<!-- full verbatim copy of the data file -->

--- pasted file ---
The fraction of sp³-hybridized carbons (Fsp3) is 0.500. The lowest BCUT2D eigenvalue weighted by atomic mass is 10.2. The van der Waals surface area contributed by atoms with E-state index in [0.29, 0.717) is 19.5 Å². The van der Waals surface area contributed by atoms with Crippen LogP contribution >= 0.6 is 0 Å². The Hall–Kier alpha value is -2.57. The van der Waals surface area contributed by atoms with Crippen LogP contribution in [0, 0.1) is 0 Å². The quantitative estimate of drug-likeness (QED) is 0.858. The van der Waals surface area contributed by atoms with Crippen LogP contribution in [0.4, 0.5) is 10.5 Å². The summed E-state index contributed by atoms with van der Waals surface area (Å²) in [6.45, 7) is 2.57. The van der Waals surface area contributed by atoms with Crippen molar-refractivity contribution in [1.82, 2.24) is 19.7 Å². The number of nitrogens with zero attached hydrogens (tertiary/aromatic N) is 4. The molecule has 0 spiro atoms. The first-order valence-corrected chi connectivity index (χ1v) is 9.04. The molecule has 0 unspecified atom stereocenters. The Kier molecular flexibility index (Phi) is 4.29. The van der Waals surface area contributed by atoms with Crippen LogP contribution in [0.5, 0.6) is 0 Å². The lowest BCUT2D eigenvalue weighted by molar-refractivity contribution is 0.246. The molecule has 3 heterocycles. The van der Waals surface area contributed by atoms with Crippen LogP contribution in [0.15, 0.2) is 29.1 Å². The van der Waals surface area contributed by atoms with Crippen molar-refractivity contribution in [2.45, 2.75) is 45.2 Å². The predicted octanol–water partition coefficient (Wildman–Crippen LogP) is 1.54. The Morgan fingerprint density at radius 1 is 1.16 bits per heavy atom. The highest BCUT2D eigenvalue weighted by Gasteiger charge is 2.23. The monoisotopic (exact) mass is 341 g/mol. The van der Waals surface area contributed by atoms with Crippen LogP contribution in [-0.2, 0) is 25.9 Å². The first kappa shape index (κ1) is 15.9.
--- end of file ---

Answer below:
The fraction of sp³-hybridized carbons (Fsp3) is 0.500. The lowest BCUT2D eigenvalue weighted by atomic mass is 10.2. The van der Waals surface area contributed by atoms with E-state index in [0.29, 0.717) is 19.5 Å². The van der Waals surface area contributed by atoms with Crippen LogP contribution >= 0.6 is 0 Å². The Hall–Kier alpha value is -2.57. The van der Waals surface area contributed by atoms with Crippen LogP contribution in [0, 0.1) is 0 Å². The quantitative estimate of drug-likeness (QED) is 0.858. The van der Waals surface area contributed by atoms with Crippen LogP contribution in [0.4, 0.5) is 10.5 Å². The summed E-state index contributed by atoms with van der Waals surface area (Å²) in [6.45, 7) is 2.57. The van der Waals surface area contributed by atoms with Crippen molar-refractivity contribution in [1.82, 2.24) is 19.7 Å². The number of nitrogens with zero attached hydrogens (tertiary/aromatic N) is 4. The molecule has 0 spiro atoms. The first-order valence-corrected chi connectivity index (χ1v) is 9.04. The molecule has 0 unspecified atom stereocenters. The Kier molecular flexibility index (Phi) is 4.29. The van der Waals surface area contributed by atoms with Crippen LogP contribution in [0.5, 0.6) is 0 Å². The lowest BCUT2D eigenvalue weighted by molar-refractivity contribution is 0.246. The molecule has 3 heterocycles. The van der Waals surface area contributed by atoms with Crippen LogP contribution in [0.15, 0.2) is 29.1 Å². The van der Waals surface area contributed by atoms with Crippen molar-refractivity contribution in [2.45, 2.75) is 45.2 Å². The predicted octanol–water partition coefficient (Wildman–Crippen LogP) is 1.54. The Morgan fingerprint density at radius 1 is 1.16 bits per heavy atom. The highest BCUT2D eigenvalue weighted by Gasteiger charge is 2.23. The monoisotopic (exact) mass is 341 g/mol. The van der Waals surface area contributed by atoms with Crippen LogP contribution in [-0.2, 0) is 25.9 Å². The first kappa shape index (κ1) is 15.9.